POETRY
The Splintered Root
Suzanne O’Connell

Photo by Lukas Budimaier on Unsplash

A conveyor belt delivers mutton and fowl.
Hot meringues suffer and collapse
under my ruthless fork.
Fish swim through bubbles of fat to get to me.
Pancakes topple and burn my fingers.
If I keep eating, I won’t think of her.

The memory of her is like oil and vinegar,
years of bitter salad.
There was no juice in her lemon,
so I just kept squeezing.
A man in love is a man on fire,
his burning eyes, hot pools of syrup.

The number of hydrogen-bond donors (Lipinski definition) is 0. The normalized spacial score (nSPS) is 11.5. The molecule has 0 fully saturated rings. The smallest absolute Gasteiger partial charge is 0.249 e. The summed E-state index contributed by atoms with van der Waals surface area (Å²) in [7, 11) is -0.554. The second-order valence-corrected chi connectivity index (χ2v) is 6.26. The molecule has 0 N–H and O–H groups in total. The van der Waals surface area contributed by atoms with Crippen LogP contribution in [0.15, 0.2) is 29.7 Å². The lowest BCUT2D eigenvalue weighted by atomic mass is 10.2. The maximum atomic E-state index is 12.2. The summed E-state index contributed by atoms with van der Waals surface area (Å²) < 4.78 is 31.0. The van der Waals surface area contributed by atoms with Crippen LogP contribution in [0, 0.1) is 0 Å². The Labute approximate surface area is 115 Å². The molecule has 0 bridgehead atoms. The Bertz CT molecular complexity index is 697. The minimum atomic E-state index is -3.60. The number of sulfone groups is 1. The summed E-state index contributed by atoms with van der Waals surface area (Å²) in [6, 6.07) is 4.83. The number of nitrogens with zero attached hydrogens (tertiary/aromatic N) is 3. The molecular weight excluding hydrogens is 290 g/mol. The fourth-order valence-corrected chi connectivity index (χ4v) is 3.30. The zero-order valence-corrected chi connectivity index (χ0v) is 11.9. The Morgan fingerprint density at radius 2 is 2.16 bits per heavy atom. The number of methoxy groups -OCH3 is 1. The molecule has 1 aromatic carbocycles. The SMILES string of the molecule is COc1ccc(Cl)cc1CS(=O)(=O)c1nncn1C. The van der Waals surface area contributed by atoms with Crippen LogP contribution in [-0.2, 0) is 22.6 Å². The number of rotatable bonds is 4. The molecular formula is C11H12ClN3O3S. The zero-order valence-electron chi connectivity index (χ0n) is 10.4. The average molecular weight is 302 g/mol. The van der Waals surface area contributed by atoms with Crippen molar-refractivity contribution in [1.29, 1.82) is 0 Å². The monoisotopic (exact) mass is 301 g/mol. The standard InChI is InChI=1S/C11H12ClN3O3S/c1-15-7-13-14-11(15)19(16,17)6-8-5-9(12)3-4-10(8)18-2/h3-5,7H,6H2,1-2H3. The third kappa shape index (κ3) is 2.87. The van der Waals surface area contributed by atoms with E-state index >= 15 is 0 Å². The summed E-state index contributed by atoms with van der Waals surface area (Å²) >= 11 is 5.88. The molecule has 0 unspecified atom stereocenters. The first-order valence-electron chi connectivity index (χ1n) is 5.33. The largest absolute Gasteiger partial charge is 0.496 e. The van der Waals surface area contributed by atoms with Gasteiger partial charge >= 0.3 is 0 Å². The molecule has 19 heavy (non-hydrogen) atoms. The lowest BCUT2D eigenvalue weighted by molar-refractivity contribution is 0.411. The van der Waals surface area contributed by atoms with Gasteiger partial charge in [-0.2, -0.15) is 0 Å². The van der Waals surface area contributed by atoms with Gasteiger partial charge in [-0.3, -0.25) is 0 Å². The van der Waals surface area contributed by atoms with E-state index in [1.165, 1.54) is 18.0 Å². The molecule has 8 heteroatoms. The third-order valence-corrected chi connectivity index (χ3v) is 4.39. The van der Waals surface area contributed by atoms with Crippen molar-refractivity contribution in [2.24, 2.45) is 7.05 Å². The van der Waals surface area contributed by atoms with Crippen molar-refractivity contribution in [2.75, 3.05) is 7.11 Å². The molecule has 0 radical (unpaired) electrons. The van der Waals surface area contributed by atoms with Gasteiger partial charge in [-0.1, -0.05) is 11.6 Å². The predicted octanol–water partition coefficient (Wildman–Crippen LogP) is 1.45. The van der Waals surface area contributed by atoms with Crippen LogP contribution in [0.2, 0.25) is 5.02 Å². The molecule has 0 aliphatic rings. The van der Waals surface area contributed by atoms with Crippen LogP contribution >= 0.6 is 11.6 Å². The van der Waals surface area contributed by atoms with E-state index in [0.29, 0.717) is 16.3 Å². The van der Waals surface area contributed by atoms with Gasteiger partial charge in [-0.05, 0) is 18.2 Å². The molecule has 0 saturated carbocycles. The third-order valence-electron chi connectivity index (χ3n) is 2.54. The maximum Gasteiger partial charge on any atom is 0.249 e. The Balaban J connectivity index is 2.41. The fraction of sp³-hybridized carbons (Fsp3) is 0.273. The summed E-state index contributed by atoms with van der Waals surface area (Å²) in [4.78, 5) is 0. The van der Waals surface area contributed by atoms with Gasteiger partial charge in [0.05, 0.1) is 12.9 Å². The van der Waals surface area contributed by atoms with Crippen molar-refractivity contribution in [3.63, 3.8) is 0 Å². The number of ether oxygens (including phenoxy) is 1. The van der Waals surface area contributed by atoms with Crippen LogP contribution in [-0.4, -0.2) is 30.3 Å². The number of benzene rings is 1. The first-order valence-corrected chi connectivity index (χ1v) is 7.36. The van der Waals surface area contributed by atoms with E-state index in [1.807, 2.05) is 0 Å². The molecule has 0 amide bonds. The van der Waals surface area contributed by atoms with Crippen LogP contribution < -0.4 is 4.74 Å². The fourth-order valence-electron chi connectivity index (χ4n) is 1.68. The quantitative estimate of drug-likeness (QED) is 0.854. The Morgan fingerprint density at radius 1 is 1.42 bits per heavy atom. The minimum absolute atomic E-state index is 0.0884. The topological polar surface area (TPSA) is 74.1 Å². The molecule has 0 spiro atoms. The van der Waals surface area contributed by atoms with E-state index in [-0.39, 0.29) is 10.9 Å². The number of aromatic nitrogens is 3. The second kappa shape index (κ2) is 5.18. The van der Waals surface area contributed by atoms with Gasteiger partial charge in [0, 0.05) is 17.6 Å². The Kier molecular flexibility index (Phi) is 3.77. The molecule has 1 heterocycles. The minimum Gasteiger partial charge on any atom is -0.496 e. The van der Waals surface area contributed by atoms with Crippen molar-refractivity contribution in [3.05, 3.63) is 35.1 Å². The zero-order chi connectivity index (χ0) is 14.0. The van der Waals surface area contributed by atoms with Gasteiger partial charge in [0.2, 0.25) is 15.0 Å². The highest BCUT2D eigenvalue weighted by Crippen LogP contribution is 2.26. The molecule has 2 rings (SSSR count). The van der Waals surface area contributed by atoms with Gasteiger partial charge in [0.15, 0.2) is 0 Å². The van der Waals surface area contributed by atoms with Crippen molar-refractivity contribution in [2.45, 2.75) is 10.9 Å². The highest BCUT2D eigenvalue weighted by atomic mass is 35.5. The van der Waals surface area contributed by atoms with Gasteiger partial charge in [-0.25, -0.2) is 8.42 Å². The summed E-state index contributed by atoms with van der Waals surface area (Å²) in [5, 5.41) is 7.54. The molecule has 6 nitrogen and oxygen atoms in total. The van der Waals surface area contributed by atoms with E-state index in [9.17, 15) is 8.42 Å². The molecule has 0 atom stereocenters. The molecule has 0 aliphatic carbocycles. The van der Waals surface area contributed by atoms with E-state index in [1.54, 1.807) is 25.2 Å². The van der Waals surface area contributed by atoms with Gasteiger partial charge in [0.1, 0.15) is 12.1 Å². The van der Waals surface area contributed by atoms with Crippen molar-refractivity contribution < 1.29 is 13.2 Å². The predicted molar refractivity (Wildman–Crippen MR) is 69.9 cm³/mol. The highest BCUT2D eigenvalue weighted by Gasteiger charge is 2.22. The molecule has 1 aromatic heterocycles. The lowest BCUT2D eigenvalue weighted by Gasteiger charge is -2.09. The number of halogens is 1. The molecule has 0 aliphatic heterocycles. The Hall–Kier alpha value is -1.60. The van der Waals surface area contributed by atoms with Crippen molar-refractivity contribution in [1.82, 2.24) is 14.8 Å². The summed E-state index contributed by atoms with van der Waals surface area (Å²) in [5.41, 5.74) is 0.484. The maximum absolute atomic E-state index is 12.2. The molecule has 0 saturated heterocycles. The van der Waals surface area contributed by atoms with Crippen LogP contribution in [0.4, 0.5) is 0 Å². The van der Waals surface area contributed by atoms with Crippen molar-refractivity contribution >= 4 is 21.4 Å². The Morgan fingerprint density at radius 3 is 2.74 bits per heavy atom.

Now I stand alone, naked,
a red-splintered root.
I keep eating to forget her.
I eat things that burn my tongue
because my frozen wife left me
with a stomach full of snow.


Suzanne O’Connell is a poet and social worker living in Los Angeles. Her recently published work can be found in Poet Lore, Forge, Atlanta Review, Juked, Existere, Crack The Spine, The Louisville Review, and Found Poetry Review. O’Connell was nominated for a Best Of The Net Award in 2015, and a Pushcart Prize in 2015 and 2017. Her first poetry collection, A Prayer For Torn Stockings, was published by Garden Oak Press in 2016.